Those two reports aside, let’s jump into the 3 topics that will comprise the bulk of this missive. 

Generative models – generative models are probably the biggest thing happening at the start of 2023. We are setting chat based and image based models like GPT-4 and DALL-E 2 from OpenAI [1]. One of the things spinning out of the generative models are the low code, no code, and copilot efforts. This is one of the areas where you will find a lot of coverage in the media as the generative models are being used as search engines and the image generating efforts are so easy to use people have gone thumbnail happy using them recently [2]. 

Automation – We are going to see a tremendous amount of better automation out of the new technology that is available [3]. I’m tempted to mention that I consider a lot of the copilot efforts to be a part of early automation. Those copilot efforts will move from being inline assistive to probably a more prompt based delivery. That type of request and receiving copiloting is what I would consider a form of automation.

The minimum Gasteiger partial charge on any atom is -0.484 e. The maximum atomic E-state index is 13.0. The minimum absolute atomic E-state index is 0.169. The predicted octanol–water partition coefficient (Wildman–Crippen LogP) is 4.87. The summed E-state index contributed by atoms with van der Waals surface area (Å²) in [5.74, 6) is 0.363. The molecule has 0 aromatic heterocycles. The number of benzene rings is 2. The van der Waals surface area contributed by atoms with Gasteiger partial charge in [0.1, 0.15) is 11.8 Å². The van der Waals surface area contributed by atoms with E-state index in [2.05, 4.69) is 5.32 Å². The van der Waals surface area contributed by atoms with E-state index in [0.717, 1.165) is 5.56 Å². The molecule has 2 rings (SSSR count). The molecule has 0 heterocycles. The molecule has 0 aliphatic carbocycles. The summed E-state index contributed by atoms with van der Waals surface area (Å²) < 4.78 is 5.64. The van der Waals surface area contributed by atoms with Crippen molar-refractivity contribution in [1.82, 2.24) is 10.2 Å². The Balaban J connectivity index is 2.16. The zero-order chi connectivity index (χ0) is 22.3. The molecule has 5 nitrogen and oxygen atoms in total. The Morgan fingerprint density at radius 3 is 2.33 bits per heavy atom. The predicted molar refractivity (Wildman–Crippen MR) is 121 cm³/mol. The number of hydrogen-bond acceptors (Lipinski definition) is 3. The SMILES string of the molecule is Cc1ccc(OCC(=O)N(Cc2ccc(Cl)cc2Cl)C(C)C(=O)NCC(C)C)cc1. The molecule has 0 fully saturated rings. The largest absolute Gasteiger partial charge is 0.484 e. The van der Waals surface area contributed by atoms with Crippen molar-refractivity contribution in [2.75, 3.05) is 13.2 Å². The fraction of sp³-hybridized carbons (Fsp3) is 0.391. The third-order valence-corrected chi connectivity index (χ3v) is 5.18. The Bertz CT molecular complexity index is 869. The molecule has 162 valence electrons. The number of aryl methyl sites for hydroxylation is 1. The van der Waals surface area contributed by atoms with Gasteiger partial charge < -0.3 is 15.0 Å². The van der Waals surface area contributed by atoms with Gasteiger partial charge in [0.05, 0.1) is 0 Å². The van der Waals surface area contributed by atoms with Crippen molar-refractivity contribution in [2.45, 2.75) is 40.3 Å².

Legislation – Countries are wholesale banning ChatGPT [4]. A lot of legislation will probably come into being related to trying to ensure safety [5]. I’m not going to spend a ton of time on this trend as it’s going to unfold in a pretty predictable way.

You might find that this week the large language model from OpenAI has produced a better post than what I crafted. To that end, let’s find out now what the ChatGPT model GPT-4 produces after being prompted about this one…